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Author Topic: could you make plants glow in the dark?  (Read 17396 times)

paul.fr

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could you make plants glow in the dark?
« on: 26/07/2007 12:38:23 »
Is there anything we could intoduce in to a plants feed that would make it glow in the dark? Or anything we could graft on to a plant to produce a nice glowing plant?


 

another_someone

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could you make plants glow in the dark?
« Reply #1 on: 26/07/2007 14:01:17 »
Is there anything we could intoduce in to a plants feed that would make it glow in the dark? Or anything we could graft on to a plant to produce a nice glowing plant?

GM is certainly able to do this - I believe the gene for casing fireflies to glow (not only in the dark) has been introduced into other species for various purposes.  I am not sure if there is a gene for only glowing in the dark (but not glowing in daylight) - but if there is an living organism that can achieve that, then we would be able to transplant the gene for it.
« Last Edit: 26/07/2007 14:02:56 by another_someone »
 

paul.fr

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could you make plants glow in the dark?
« Reply #2 on: 26/07/2007 14:07:38 »
I thought it was chemicals, rather than genes that caused the firefly to glow ???
 

paul.fr

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could you make plants glow in the dark?
« Reply #3 on: 26/07/2007 15:09:24 »
I know green fluorescent protein, from squids or jellyfish, can't quite remember which. Has been used in other animals and human cells, would this work on plants too?

If someone could mass produce these, what a great way to cut down on lighting bills.
 

Offline that mad man

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could you make plants glow in the dark?
« Reply #4 on: 26/07/2007 15:29:51 »
You can get "glow in the dark" pigs that have been GM'd so I think you could do it with plants too.
 

Offline dentstudent

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could you make plants glow in the dark?
« Reply #5 on: 26/07/2007 15:31:33 »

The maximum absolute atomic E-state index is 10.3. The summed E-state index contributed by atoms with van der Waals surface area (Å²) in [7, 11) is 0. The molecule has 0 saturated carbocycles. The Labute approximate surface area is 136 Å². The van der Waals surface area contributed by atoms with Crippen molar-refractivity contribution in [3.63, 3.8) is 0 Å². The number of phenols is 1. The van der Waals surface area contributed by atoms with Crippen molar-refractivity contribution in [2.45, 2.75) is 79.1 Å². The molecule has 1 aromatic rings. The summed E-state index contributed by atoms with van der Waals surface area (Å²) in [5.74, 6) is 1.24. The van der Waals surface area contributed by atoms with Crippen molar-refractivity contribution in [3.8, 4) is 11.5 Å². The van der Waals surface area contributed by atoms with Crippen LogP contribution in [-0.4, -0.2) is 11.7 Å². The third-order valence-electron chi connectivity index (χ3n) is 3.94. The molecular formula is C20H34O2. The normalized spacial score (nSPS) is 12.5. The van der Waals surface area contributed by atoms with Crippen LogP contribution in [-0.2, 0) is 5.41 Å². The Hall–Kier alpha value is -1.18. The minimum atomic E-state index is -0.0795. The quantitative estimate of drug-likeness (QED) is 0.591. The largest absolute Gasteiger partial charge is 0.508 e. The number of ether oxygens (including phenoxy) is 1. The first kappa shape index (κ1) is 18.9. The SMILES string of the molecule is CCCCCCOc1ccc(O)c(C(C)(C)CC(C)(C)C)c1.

There are already some fungi that are bioluminescent. I'll see if I can find something....

http://inamidst.com/lights/foxfire



Bioluminescence in Fungi from http://www.digitaltermpapers.com/view.php/d/262.HTM

INTRODUCTION

What is Bioluminescence?

The current paper main focus is on bioluminescent Fungi but the basic features
of bioluminescence discussed are common to all bioluminescent organisms.
Bioluminescence is simply light created by living organisms. Probably the most
commonly known example of bioluminescence by North Americans is the firefly,
which lights its abdomen during its mating season to communicate with potential
mates. This bioluminescent ability occurs in 25 different phyla many of which
are totally unrelated and diverse with the phylum Fungi included in this list
(an illustration of a bioluminescent fungi is displayed in figure 1). One of the
features of biological light that distinguishes it from other forms of light is
that it is cold light. Unlike the light of a candle, a lightbulb, bioluminescent
light is produced with very little heat radiation. This aspect of
bioluminescence especially interested early scientists who explored it. The
light is the result of a biochemical reaction in which the oxidation of a
compound called "Luciferin" and the reaction was catalyzed by an enzyme called
"Luciferase". The light generated by this biochemical reaction has been
utilized by scientists as a bioindicator for Tuberculosis as well as heavy